Philosophy in Fiction

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“The Ones Who Walk Away from Omelas” is a short story written by Ursula Le Guin. The story won the Hugo Award for Best Short Story in 1974. It is a haunting philosophical parable with themes of happiness and sacrifice, which asks the reader to fully engage with difficult questions of ethics and morality.

The story’s last sentence would mark an excellent starting point for any philosophical discussion of ethics:

“But they seem to know where they are going, the ones who walk away from Omelas.”

The full text of the story is available here:

http://www-rohan.sdsu.edu/faculty/dunnweb/rprnts.omelas.pdf

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Mind and Cosmos – Thomas Nagel

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“Mind and Cosmos: Why the Materialist Neo-Darwinian Conception of Nature is Almost Certainly False”.

To say that the title of Nagel’s new work is controversial would be a serious understatement. Nagel, however, offers us a lot more than just a flashy title: his ideas are are bold and, some might say, even revolutionary. They are certainly deserving of consideration and discussion.

An excellent summary of Nagel’s ideas, together with some critique, can be found in Allen Orr’s review available here: http://www.nybooks.com/articles/archives/2013/feb/07/awaiting-new-darwin/?pagination=false

Additional info:

From The New York Review of Books “Awaiting a New Darwin”by Allen Orr:

“The history of science is partly the history of an idea that is by now so familiar that it no longer astounds: the universe, including our own existence, can be explained by the interactions of little bits of matter. We scientists are in the business of discovering the laws that characterize this matter. We do so, to some extent at least, by a kind of reduction. The stuff of biology, for instance, can be reduced to chemistry and the stuff of chemistry can be reduced to physics.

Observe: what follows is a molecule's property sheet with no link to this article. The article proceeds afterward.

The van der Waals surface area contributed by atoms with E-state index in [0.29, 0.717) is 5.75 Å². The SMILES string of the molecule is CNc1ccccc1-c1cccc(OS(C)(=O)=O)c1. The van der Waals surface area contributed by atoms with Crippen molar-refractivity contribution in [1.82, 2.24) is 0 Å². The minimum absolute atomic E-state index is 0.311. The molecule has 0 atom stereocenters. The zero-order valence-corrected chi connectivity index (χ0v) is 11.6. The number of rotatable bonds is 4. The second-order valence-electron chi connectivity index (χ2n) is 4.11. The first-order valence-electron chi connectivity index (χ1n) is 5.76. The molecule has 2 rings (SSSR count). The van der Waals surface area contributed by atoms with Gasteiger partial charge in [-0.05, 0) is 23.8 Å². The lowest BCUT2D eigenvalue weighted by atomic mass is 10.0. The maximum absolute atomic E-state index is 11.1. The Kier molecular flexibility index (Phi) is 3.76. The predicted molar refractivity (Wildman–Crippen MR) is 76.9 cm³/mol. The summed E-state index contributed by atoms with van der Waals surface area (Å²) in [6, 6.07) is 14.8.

Thomas Nagel has never been at ease with this view. Nagel, University Professor of Philosophy and Law at New York University, is one of our most distinguished philosophers. He is perhaps best known for his 1974 paper, “What Is It Like to Be a Bat?,” a modern classic in the philosophy of mind. In that paper, Nagel argued that reductionist, materialist accounts of the mind leave some things unexplained. And one of those things is what it would actually feel like to be, say, a bat, a creature that navigates its environment via the odd (to us) sense of echolocation. To Nagel, then, reductionist attempts to ground everything in matter fail partly for a reason that couldn’t be any nearer to us: subjective experience. While not denying that our conscious experiences have everything to do with brains, neurons, and matter, Nagel finds it hard to see how these experiences can be fully reduced with the conceptual tools of physical science.”

From Amazon.com Book Description:

The modern materialist approach to life has conspicuously failed to explain such central mind-related features of our world as consciousness, intentionality, meaning, and value. This failure to account for something so integral to nature as mind, argues philosopher Thomas Nagel, is a major problem, threatening to unravel the entire naturalistic world picture, extending to biology, evolutionary theory, and cosmology.

Since minds are features of biological systems that have developed through evolution, the standard materialist version of evolutionary biology is fundamentally incomplete. And the cosmological history that led to the origin of life and the coming into existence of the conditions for evolution cannot be a merely materialist history, either. An adequate conception of nature would have to explain the appearance in the universe of materially irreducible conscious minds, as such.

Nagel’s skepticism is not based on religious belief or on a belief in any definite alternative. In Mind and Cosmos, he does suggest that if the materialist account is wrong, then principles of a different kind may also be at work in the history of nature, principles of the growth of order that are in their logical form teleological rather than mechanistic.

In spite of the great achievements of the physical sciences, reductive materialism is a world view ripe for displacement. Nagel shows that to recognize its limits is the first step in looking for alternatives, or at least in being open to their possibility.